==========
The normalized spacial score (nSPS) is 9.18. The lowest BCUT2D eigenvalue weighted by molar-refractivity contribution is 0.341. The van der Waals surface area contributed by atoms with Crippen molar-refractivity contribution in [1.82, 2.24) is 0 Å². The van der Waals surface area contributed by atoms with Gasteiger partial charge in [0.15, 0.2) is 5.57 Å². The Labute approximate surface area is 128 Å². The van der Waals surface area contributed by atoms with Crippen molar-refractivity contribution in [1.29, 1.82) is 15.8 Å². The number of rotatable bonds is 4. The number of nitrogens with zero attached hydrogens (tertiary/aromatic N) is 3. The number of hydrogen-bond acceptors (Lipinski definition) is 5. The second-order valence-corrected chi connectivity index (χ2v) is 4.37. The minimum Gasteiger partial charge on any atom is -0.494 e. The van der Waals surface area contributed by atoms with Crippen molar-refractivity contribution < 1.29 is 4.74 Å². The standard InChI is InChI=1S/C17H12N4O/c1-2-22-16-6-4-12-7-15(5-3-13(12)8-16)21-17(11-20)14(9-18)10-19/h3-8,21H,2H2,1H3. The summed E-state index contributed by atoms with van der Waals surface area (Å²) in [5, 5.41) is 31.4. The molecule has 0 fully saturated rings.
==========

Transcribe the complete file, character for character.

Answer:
The normalized spacial score (nSPS) is 9.18. The lowest BCUT2D eigenvalue weighted by molar-refractivity contribution is 0.341. The van der Waals surface area contributed by atoms with Crippen molar-refractivity contribution in [1.82, 2.24) is 0 Å². The van der Waals surface area contributed by atoms with Gasteiger partial charge in [0.15, 0.2) is 5.57 Å². The Labute approximate surface area is 128 Å². The van der Waals surface area contributed by atoms with Crippen molar-refractivity contribution in [1.29, 1.82) is 15.8 Å². The number of rotatable bonds is 4. The number of nitrogens with zero attached hydrogens (tertiary/aromatic N) is 3. The number of hydrogen-bond acceptors (Lipinski definition) is 5. The second-order valence-corrected chi connectivity index (χ2v) is 4.37. The minimum Gasteiger partial charge on any atom is -0.494 e. The van der Waals surface area contributed by atoms with Crippen molar-refractivity contribution < 1.29 is 4.74 Å². The standard InChI is InChI=1S/C17H12N4O/c1-2-22-16-6-4-12-7-15(5-3-13(12)8-16)21-17(11-20)14(9-18)10-19/h3-8,21H,2H2,1H3. The summed E-state index contributed by atoms with van der Waals surface area (Å²) in [5, 5.41) is 31.4. The molecule has 0 fully saturated rings.